Defendant argues that the proper test is whether the offense was in interstate commerce, not whether the items used to commit the offense were in interstate commerce. (Dkt. No. 916 at 3.) The Court finds that argument unpersuasive. Congress has plenary authority to regulate use of the channels of interstate commerce and to regulate the use of things in interstate commerce. United States v. Williams, 342 F.3d 350, 354 (4th Cir. 2003) ("Under the Commerce Clause, Congress has plenary authority to regulate (1) the use of the channels of interstate commerce, (2) the instrumentalities of interstate commerce, or persons or things in interstate commerce, even though the threat may come only from intrastate activities . . . ." (internal quotation marks omitted)). That means Congress may prohibit use of the channels of interstate commerce, like the internet, or use of things in interstate commerce, like an imported Austrian pistol, for criminal purposes like mass murder. As the Court previously held, "Congress has authority to ... prohibit use of the interstate highway system, national telecommunications networks, or the interstate market in firearms and ammunition to attack churches." (Dkt. No. 735 at 21.)[2]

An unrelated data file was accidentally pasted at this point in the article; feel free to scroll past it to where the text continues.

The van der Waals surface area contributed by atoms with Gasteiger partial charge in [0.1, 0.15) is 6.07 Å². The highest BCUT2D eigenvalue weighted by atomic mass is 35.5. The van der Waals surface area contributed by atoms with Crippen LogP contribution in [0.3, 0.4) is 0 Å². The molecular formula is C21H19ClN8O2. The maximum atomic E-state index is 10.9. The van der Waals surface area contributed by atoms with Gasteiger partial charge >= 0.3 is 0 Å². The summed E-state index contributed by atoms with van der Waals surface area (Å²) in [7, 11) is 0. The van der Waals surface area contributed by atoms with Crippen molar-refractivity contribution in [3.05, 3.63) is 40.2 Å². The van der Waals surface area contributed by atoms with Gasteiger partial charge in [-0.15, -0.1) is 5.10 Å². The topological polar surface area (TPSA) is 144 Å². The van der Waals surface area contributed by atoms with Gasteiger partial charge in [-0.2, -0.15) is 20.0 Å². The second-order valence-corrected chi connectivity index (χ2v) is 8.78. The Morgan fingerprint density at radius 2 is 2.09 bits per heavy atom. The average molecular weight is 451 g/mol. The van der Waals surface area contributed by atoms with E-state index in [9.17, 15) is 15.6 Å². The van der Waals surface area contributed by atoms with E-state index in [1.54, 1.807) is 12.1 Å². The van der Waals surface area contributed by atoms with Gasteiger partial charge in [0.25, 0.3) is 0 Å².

B. Violations of § 247 and § 249 as crimes of violence under § 924(c)

         The jury found Defendant guilty of nine counts of using a firearm during and in relation to a "crime of violence" prosecutable in federal court, in violation of 18 U.S.C. §§ 924(c)(3) and 9240). A "crime of violence" under 18 U.S.C. § 924(c)(3) is defined by the below language:

For purposes of this subsection the term "crime of violence" means an offense that is a ...